Should I Return to the Office?
When it comes to the question ‘should I return to the office’, there is a very simple answer: it depends. I’m sure when you searched ‘should I return to the office’, you were looking for a more helpful answer than that. However, that is the truth of the matter. Unfortunately, there is no definitive answer because it all comes down to the person asking. Still, by the end of this article, you will hopefully have the information you need to realise your own answer to ‘should I return to the office.’
Benefits of An Office Environment
Personally, ‘should I return to the office’ is a question I have had personal experience with and I understand the dilemma it causes. For some people, the answer is obvious from the beginning but for others like myself who might be new to an office-based job, the benefits of an office environment can seem a little vague.
One of the biggest benefits of an office environment is the community it brings. While it’s human nature to crave some kind of human interaction (little or large), this is not the only reason you should return to the office. Many people can get this kind of interaction from a remote working environment and therefore do not consider it a factor for returning to the physical office. However, the community an office environment brings is about more than just having people to interact with.
When you are working remotely and have the ease of moving from task to task at the click of a button, it is much harder to remember to take time for celebration. It might not sound like much but these moments of acknowledgement for a great piece of work, promotion or even someone sharing a personal celebration are a big part of job satisfaction and fulfilment. They can stop a job from feeling like a drag and something you have to do. While it’s no secret we all have to work to live, it is these little moments that make something we spend a lot of our life doing more enjoyable.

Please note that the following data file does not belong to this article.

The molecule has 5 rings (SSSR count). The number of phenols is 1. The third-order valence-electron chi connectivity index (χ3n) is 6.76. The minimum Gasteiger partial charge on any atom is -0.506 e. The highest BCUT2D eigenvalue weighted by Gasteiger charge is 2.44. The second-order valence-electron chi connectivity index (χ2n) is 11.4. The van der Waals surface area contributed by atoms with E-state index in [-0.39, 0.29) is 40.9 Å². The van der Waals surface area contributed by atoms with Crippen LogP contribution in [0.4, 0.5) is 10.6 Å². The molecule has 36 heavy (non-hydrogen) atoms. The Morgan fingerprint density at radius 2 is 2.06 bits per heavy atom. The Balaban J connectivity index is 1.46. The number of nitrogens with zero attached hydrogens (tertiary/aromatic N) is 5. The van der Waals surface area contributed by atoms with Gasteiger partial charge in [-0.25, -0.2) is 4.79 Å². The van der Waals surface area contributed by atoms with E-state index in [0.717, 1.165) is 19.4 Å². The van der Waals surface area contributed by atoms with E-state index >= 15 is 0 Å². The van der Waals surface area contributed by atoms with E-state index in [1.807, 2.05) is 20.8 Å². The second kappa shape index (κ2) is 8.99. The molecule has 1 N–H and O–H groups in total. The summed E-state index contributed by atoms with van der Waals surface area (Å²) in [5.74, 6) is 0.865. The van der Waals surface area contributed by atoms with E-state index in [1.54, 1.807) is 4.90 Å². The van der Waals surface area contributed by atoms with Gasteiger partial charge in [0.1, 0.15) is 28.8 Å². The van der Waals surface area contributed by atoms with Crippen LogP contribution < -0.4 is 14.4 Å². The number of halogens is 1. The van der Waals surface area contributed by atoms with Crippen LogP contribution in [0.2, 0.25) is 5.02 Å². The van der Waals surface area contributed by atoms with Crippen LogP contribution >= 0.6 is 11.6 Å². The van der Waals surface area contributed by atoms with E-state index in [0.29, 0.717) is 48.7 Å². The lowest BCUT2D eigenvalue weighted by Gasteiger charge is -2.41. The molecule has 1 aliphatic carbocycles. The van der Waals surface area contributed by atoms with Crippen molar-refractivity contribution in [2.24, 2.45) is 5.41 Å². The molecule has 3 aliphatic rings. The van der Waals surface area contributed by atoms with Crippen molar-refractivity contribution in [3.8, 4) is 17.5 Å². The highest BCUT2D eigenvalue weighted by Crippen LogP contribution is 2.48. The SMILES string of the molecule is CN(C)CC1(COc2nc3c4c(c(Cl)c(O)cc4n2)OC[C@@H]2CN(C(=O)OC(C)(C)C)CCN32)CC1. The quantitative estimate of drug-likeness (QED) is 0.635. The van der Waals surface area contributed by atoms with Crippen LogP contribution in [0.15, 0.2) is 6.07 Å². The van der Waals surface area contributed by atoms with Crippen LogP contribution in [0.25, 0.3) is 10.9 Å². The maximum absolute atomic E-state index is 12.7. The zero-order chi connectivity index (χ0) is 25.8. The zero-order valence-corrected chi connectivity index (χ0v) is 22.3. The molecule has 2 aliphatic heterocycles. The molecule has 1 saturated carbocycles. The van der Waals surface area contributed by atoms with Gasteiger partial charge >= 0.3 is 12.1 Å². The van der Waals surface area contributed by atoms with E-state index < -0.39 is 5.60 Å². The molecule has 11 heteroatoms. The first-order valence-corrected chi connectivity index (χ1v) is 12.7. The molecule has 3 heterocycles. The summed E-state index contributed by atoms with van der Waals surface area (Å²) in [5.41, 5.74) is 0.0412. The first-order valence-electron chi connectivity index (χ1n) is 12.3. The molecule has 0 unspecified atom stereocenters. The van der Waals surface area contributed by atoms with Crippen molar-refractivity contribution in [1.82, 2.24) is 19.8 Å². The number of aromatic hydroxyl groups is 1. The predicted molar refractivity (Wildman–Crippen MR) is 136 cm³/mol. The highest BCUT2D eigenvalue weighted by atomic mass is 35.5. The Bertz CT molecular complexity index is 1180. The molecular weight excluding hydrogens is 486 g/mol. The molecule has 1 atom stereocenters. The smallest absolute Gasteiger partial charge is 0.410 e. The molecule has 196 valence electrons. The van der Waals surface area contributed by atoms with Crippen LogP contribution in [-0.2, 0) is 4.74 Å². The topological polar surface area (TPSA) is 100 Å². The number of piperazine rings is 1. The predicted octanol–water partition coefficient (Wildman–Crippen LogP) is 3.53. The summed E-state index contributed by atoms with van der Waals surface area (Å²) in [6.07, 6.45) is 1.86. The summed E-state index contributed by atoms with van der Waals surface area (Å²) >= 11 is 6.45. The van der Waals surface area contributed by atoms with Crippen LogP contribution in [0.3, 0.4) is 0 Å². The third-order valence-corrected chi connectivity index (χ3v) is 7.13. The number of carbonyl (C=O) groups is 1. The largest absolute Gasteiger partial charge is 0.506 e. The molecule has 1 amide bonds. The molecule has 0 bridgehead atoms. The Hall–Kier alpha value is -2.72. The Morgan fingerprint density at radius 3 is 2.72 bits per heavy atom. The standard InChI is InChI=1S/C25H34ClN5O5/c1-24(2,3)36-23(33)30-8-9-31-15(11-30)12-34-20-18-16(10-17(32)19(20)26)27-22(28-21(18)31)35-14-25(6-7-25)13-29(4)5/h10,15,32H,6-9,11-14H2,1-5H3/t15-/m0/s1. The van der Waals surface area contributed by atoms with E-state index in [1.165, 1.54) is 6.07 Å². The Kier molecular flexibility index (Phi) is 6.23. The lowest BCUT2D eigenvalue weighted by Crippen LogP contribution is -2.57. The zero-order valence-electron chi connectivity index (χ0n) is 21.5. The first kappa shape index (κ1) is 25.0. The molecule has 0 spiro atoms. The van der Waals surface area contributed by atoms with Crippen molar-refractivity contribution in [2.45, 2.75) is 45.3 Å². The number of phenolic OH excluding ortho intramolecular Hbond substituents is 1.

We can all be honest and admit that part of this enjoyment also comes from switching off at the end of the day. Of course, everyone loves going home but it is that rewarding feeling of a hard day’s work that really brings this feeling home (literally). Many people do not have the privilege of a home office or even a separate room in their home they can work from. That leaves many people blurring the lines between work and home. Of course, remote work does not have to be confined to the home but for most people, this is the case. So, many people are using their bedrooms or living rooms as their offices. By doing this, there is no big ‘switch off’ at the end of the day.
Benefits of A Remote Environment
One of the biggest things the pandemic taught us was that nobody wants to feel like they are wasting time anymore. So, when it comes to commuting and meetings that go nowhere, it is hard to stop your mind from wondering about all the productive things you could be using that time for. Commuting, in particular, can be what really makes or breaks your ‘should I return to the office’ decision. For some people, it might take a five or ten-minute walk to arrive at the office. For others, it can require a 45 min to an hour drive or train ride. There is no shame in deciding remote work works better for you because it gives you an extra productive hour in the day.